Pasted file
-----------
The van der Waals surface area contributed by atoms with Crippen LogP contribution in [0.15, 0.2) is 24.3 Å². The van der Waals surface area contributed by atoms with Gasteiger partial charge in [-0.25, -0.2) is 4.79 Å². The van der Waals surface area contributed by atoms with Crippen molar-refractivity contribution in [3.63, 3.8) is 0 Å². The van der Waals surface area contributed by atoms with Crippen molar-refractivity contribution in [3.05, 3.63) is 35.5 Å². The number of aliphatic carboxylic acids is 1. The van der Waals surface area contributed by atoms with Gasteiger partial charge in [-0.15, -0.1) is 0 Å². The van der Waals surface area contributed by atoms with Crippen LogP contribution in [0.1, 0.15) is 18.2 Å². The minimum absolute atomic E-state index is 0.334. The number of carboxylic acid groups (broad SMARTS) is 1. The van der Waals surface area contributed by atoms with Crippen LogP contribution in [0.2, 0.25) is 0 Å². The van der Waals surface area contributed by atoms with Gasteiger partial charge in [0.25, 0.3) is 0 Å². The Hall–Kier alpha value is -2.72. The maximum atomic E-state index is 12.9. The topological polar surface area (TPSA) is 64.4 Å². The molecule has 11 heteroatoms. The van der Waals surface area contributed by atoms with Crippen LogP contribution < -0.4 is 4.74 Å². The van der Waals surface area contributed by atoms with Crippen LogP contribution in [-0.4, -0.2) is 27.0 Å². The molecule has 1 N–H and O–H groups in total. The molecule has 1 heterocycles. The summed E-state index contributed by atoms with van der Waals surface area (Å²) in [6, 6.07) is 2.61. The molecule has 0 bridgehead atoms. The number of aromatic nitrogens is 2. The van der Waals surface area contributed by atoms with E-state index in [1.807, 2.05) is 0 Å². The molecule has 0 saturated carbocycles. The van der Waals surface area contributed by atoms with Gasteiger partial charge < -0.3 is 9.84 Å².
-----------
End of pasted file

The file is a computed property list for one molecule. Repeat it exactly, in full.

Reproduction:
The van der Waals surface area contributed by atoms with Crippen LogP contribution in [0.15, 0.2) is 24.3 Å². The van der Waals surface area contributed by atoms with Gasteiger partial charge in [-0.25, -0.2) is 4.79 Å². The van der Waals surface area contributed by atoms with Crippen molar-refractivity contribution in [3.63, 3.8) is 0 Å². The van der Waals surface area contributed by atoms with Crippen molar-refractivity contribution in [3.05, 3.63) is 35.5 Å². The number of aliphatic carboxylic acids is 1. The van der Waals surface area contributed by atoms with Gasteiger partial charge in [-0.15, -0.1) is 0 Å². The van der Waals surface area contributed by atoms with Crippen LogP contribution in [0.1, 0.15) is 18.2 Å². The minimum absolute atomic E-state index is 0.334. The number of carboxylic acid groups (broad SMARTS) is 1. The van der Waals surface area contributed by atoms with Crippen LogP contribution in [0.2, 0.25) is 0 Å². The van der Waals surface area contributed by atoms with Gasteiger partial charge in [0.25, 0.3) is 0 Å². The Hall–Kier alpha value is -2.72. The maximum atomic E-state index is 12.9. The topological polar surface area (TPSA) is 64.4 Å². The molecule has 11 heteroatoms. The van der Waals surface area contributed by atoms with Crippen LogP contribution < -0.4 is 4.74 Å². The van der Waals surface area contributed by atoms with Crippen LogP contribution in [-0.4, -0.2) is 27.0 Å². The molecule has 1 N–H and O–H groups in total. The molecule has 1 heterocycles. The summed E-state index contributed by atoms with van der Waals surface area (Å²) in [6, 6.07) is 2.61. The molecule has 0 bridgehead atoms. The number of aromatic nitrogens is 2. The van der Waals surface area contributed by atoms with E-state index in [1.807, 2.05) is 0 Å². The molecule has 0 saturated carbocycles. The van der Waals surface area contributed by atoms with Gasteiger partial charge < -0.3 is 9.84 Å².